To make this Vanilla Chia Pudding, all you have to do is combine all the ingredients in a container or a mason jar and place in the refrigerator for about 2 hours to let the seeds swell up. You can periodically check on it and give it a stir so all the liquid is absorbed.
Chocolate Cherry Chia Pudding
This is another great option to satisfy not only your sugar fix, but your chocolate one, too.
Here’s what you’ll need:
- 1 ½ cups non-dairy milk like coconut, hemp, or almond
- ¼ cup chia seeds
- 3 tablespoons raw cacao powder
- 2-3 tablespoons raw organic honey or pure maple syrup
- ½ cup cherries, pitted and sliced
We recommend using the honey or maple syrup in this recipe since they’ll cut the bitterness of the cacao powder.
You make this one the same way you made the Vanilla Chia Pudding – combine everything except the cherries in a container or a mason jar and let sit, covered, in the refrigerator for a couple hours until it sets. When indulging in a bowl, thrown in a handful of cherries!
Natural Sweet Smoothie Recipe
This is loaded with sweet fruits, it’s filling, and it’s so good for you! Here’s a recipe for a smoothie that has tons of nutrients, a delicious naturally sweet taste, and can reduce inflammation. Plus, it’s a gorgeous purple color.
Here’s what you’ll need:
- 2 cups baby kale
- 1 small beet, peeled and chopped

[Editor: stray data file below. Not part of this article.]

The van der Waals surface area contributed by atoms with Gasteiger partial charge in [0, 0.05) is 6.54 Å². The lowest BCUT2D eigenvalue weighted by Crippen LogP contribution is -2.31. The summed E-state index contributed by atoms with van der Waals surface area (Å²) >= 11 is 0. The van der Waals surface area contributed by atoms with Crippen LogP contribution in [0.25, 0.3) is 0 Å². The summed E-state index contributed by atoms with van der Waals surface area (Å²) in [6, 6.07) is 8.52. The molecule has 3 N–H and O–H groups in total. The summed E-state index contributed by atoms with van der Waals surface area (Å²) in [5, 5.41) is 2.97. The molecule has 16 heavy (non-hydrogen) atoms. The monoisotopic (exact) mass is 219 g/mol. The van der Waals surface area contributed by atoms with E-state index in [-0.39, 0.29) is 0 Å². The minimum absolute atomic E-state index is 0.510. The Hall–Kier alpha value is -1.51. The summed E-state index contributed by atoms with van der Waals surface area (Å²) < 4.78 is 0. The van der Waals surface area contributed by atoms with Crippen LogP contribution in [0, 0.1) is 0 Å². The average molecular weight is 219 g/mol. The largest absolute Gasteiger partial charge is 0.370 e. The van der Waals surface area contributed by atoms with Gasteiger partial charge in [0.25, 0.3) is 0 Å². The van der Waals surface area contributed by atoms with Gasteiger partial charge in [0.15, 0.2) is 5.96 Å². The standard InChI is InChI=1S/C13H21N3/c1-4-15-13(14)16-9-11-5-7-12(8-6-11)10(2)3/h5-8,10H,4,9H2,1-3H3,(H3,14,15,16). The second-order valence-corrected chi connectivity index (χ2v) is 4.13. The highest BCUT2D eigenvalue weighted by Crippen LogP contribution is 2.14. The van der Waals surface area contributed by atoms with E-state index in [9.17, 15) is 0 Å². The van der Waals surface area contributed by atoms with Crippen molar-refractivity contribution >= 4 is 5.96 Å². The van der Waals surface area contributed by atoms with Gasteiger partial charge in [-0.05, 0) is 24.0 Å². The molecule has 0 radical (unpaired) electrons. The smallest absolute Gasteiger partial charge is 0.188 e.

- 1 cup water
- 1 orange, peeled and quartered
- 2 cups frozen mixed berries
- 1 cup frozen pineapple
- 1 tablespoon fresh ginger, grated or chopped
- 1 tablespoon coconut oil
Place the kale, beet, orange, and water in a blender and blend until smooth. Add the remaining ingredients and again, blend until smooth.
There are a lot of sugar alternatives on the market, especially as the need to eliminate sugar from the diet gets more attention in the media. Raw organic honey, stevia, and pure maple syrup are really the only ones we recommend you use, since they have a lot of health benefits and can help reduce inflammation. There are other alternatives like coconut sugar or monk fruit sweetener, but these pose some of the same health risks as sugar, and they are usually cut with another artificial sweetener to give them that sweet, sugary taste.
Today we told you everything you need to know to kick your sugar addiction, including:
- The recommended max daily dose of sugar is less than half of what Americans on average consume daily, so chances are you are getting too much sugar, especially if you eat processed or packaged foods regularly.
- Sugar can become a real addiction. Sugar releases dopamine and endogenous opioids, which are responsible for feelings of pleasure and reward, in the same part of the brain as drugs like cocaine and heroin.
- Sugar withdrawal can leave you feeling lethargic, mentally foggy, irritable, and depressed, but after as little as a week or so, you’ll be back to you’ll be feeling great and much healthier!
- Great ways to curb your sugar craving include more proteins — and not just in the form of lean meats and animal proteins, but also beans, nuts, and seeds — Grabbing a smoothie or a piece of fruit, and making naturally sweetened desserts using raw organic honey or pure maple syrup like chia pudding.
Hopefully you found this information helpful, and you can use it to kick the sugar habit and start feeling and functioning better!